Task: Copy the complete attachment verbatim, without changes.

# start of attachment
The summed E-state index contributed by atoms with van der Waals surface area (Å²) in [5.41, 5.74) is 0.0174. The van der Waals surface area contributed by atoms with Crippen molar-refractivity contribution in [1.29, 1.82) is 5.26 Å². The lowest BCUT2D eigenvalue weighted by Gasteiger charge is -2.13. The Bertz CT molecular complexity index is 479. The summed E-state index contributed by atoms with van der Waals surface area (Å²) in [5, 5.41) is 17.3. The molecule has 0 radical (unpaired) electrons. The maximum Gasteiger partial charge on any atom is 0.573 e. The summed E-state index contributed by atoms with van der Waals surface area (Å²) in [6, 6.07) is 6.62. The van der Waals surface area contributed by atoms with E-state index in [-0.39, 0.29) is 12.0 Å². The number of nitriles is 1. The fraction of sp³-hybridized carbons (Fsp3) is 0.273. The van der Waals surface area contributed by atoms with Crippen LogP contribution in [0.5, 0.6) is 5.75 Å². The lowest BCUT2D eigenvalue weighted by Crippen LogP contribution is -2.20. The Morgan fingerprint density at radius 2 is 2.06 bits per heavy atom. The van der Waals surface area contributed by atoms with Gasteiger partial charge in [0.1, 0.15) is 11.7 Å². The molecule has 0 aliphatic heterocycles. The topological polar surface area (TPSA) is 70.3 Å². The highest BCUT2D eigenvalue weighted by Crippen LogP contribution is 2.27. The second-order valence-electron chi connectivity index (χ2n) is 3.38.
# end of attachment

The summed E-state index contributed by atoms with van der Waals surface area (Å²) in [5.41, 5.74) is 0.0174. The van der Waals surface area contributed by atoms with Crippen molar-refractivity contribution in [1.29, 1.82) is 5.26 Å². The lowest BCUT2D eigenvalue weighted by Gasteiger charge is -2.13. The Bertz CT molecular complexity index is 479. The summed E-state index contributed by atoms with van der Waals surface area (Å²) in [5, 5.41) is 17.3. The molecule has 0 radical (unpaired) electrons. The maximum Gasteiger partial charge on any atom is 0.573 e. The summed E-state index contributed by atoms with van der Waals surface area (Å²) in [6, 6.07) is 6.62. The van der Waals surface area contributed by atoms with E-state index in [-0.39, 0.29) is 12.0 Å². The number of nitriles is 1. The fraction of sp³-hybridized carbons (Fsp3) is 0.273. The van der Waals surface area contributed by atoms with Crippen LogP contribution in [0.5, 0.6) is 5.75 Å². The lowest BCUT2D eigenvalue weighted by Crippen LogP contribution is -2.20. The Morgan fingerprint density at radius 2 is 2.06 bits per heavy atom. The van der Waals surface area contributed by atoms with Gasteiger partial charge in [0.1, 0.15) is 11.7 Å². The molecule has 0 aliphatic heterocycles. The topological polar surface area (TPSA) is 70.3 Å². The highest BCUT2D eigenvalue weighted by Crippen LogP contribution is 2.27. The second-order valence-electron chi connectivity index (χ2n) is 3.38.